There's been some wind tonight and a little rain. I've learned that it's better to be over prepared than it is to hope for the best. I buckled down pretty good. The ground is soft but I've piled rocks on all 10 of the lash points. The worst I anticipate is a little blow-in and a little misting from the tarp, but I'm not really worried. My bag is supposed to have a waterproof shell so even a little damp shouldn't effect its performance. I'm near a road, but the traffic is light. It may wake me up though. I think I'll go with earplugs tonight. That will help with the weather too. I still have a little to eat. I had a lot today. I could really feel the calorie demand. I'll probably get back fatter than before. Regardless, I need energy to move. Touring is more difficult than I anticipated. I know I should do some more French tonight or maybe some philosophy, but I think I'll listen to a little Emma instead.

April 10

This was a long day. It began well enough with a 7am rising, a cold breakfast, and a start at 9am. The first 13 miles were a breeze. It was cool and the slight wind didn't affect me. My muscles were getting used to riding and so was my back side. Things were going well, until I reached Maybell.

I went into a normal general store for water and got some groceries. While inside it started to rain a little and blow from the west. I had to get going and that meant riding straight into the wind. It was rough. The wind was very strong and the highway kept going up and down. Going up hill I was nearly brought to a standstill from the wind. Often I had to stop and push. Going downhill was depressing: the wind kept me in my low gears even then. After only four miles from Maybell I stopped. I tried to hitch a ride, but there were very few pickups and no one stopped. I almost gave up for the day when, after two hours of sitting in the wind getting depressed, I had an epiphany of sorts. I just decided to go. I threw on some Nightwish and started pedaling. I went very slowly, but steadily. I decided that I just had to go, that no one was going to get me out of my situation but myself. I just had to keep going. At that moment, so simple and yet so critical, everything changed. The fact is, the determination that seemed to fill me from nowhere bled into my entire future outlook. As I rode ever so slowly into the wind and up hill after hill, I saw that moment and that dilemma in the context of my entire life. The motivational catch phrase "this is the first day of the rest of my life" actually made sense at that moment. "If you quit now you'll quit every day for the rest of your life." The sentiment has many forms, but they all became true in that moment. I had to ride up that hill right then not to get over a single hill but to reach the first of a thousand goals that can make me the person I want to be. It's difficult to explain, but that moment made a failed trip into a success.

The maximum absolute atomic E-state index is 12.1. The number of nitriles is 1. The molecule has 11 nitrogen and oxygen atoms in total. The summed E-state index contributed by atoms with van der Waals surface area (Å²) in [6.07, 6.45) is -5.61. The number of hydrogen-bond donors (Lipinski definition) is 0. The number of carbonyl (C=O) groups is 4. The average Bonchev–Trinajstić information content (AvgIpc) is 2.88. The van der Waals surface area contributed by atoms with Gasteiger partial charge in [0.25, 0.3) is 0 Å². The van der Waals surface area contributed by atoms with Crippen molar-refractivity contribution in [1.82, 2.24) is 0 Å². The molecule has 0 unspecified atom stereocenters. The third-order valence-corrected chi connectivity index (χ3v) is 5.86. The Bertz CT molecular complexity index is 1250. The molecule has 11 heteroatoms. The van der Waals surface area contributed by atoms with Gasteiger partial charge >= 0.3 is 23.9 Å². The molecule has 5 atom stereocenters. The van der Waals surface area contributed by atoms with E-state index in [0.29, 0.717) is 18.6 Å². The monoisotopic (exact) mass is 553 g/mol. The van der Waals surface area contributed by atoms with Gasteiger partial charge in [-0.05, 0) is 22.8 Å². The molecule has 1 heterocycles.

I kept riding for two hours, until the wind picked up, the temperatures plummeted, and it began snowing very hard. I was once again pushing my bike up a hill, and this time I was soaked, getting very, very cold and considering calling it a day - not because I was defeated, but because I had become concerned for my own safety. At that moment, a semi pulled over. I hadn't even tried hitching a ride from a semi because I didn't think they would even consider stopping. Well Sully did and he strapped me bike to his trailer and drove me 100 miles to Vernal. What's more, after turning on the radio and finding that the pass I was to cross next was fore-casted to get up to 2 feet of snow over the next 3 days, he offered to drive me across on his own time, in his own car, that very night to my car. When we got to my car it already had 2 inches of snow and the driving was terrible. I could have never anticipated such generosity from a stranger. I would have been stranded in Utah and missed the beginning of work next week.

And so my trip came to a very surprising, very abrupt end. I was back in Jackson at 2am that night, when as late as 4pm I had expected to get home on Sunday, 2-3 days later. I can't say I really enjoyed my trip. That area is not very interesting and fairly windy for a bike tour. The time of year was too volatile. My tent idea was an utter failure. Still, I wouldn't give it up. That moment on the side of the road, when I decided I had to keep going, that I had to get to the end myself: well even though it didn't turn out that way, even though someone else got me to the end, I realized that I had to try to make it myself for another person to come along to help. Had I ended my day at mile 17 I wouldn't have found myself wet, dangerously cold, and pushing my bike up hill. Had I not found myself in that situation, Sully wouldn't have picked me up and I would have been stranded an entire mountain range away from my car. I had to decide to finish it myself in order to find the help I needed to actually finish. I couldn't have done it myself, but I had to try or I never would have made it. It's one of the most profound and poignant life lessons I've learned.